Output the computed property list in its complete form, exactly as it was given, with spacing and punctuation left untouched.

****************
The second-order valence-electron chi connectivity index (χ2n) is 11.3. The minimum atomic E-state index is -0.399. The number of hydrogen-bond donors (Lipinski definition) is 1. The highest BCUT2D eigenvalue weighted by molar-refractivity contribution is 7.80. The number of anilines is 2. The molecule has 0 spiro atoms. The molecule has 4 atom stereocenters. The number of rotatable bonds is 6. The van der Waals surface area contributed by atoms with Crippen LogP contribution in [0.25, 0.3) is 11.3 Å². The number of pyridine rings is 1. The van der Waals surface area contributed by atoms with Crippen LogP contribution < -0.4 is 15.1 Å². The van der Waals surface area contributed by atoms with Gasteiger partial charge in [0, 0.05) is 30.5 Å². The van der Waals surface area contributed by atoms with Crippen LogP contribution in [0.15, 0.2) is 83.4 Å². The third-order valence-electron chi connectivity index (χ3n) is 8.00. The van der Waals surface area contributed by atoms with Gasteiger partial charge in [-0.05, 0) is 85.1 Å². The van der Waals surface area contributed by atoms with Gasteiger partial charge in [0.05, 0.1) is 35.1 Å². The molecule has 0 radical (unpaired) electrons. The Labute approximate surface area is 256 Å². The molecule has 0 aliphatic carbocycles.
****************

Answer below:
The second-order valence-electron chi connectivity index (χ2n) is 11.3. The minimum atomic E-state index is -0.399. The number of hydrogen-bond donors (Lipinski definition) is 1. The highest BCUT2D eigenvalue weighted by molar-refractivity contribution is 7.80. The number of anilines is 2. The molecule has 0 spiro atoms. The molecule has 4 atom stereocenters. The number of rotatable bonds is 6. The van der Waals surface area contributed by atoms with Crippen LogP contribution in [0.25, 0.3) is 11.3 Å². The number of pyridine rings is 1. The van der Waals surface area contributed by atoms with Crippen LogP contribution < -0.4 is 15.1 Å². The van der Waals surface area contributed by atoms with Gasteiger partial charge in [0, 0.05) is 30.5 Å². The van der Waals surface area contributed by atoms with Crippen LogP contribution in [0.15, 0.2) is 83.4 Å². The third-order valence-electron chi connectivity index (χ3n) is 8.00. The van der Waals surface area contributed by atoms with Gasteiger partial charge in [-0.05, 0) is 85.1 Å². The van der Waals surface area contributed by atoms with Gasteiger partial charge in [0.05, 0.1) is 35.1 Å². The molecule has 0 radical (unpaired) electrons. The Labute approximate surface area is 256 Å². The molecule has 0 aliphatic carbocycles.